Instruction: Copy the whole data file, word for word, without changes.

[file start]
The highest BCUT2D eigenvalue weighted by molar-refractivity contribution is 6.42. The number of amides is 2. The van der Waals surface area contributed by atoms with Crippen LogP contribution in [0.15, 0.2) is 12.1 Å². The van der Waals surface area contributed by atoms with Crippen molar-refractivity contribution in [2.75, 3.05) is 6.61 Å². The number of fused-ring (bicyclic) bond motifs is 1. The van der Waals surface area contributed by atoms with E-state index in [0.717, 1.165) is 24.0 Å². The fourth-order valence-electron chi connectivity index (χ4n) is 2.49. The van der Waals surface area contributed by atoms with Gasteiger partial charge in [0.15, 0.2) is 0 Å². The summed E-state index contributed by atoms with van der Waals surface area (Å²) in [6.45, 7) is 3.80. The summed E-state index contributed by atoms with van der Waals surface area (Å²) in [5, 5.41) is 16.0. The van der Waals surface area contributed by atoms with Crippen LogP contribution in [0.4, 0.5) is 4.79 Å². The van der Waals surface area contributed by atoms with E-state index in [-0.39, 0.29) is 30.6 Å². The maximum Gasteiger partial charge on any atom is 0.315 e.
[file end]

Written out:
The highest BCUT2D eigenvalue weighted by molar-refractivity contribution is 6.42. The number of amides is 2. The van der Waals surface area contributed by atoms with Crippen LogP contribution in [0.15, 0.2) is 12.1 Å². The van der Waals surface area contributed by atoms with Crippen molar-refractivity contribution in [2.75, 3.05) is 6.61 Å². The number of fused-ring (bicyclic) bond motifs is 1. The van der Waals surface area contributed by atoms with E-state index in [0.717, 1.165) is 24.0 Å². The fourth-order valence-electron chi connectivity index (χ4n) is 2.49. The van der Waals surface area contributed by atoms with Gasteiger partial charge in [0.15, 0.2) is 0 Å². The summed E-state index contributed by atoms with van der Waals surface area (Å²) in [6.45, 7) is 3.80. The summed E-state index contributed by atoms with van der Waals surface area (Å²) in [5, 5.41) is 16.0. The van der Waals surface area contributed by atoms with Crippen LogP contribution in [0.4, 0.5) is 4.79 Å². The van der Waals surface area contributed by atoms with E-state index in [-0.39, 0.29) is 30.6 Å². The maximum Gasteiger partial charge on any atom is 0.315 e.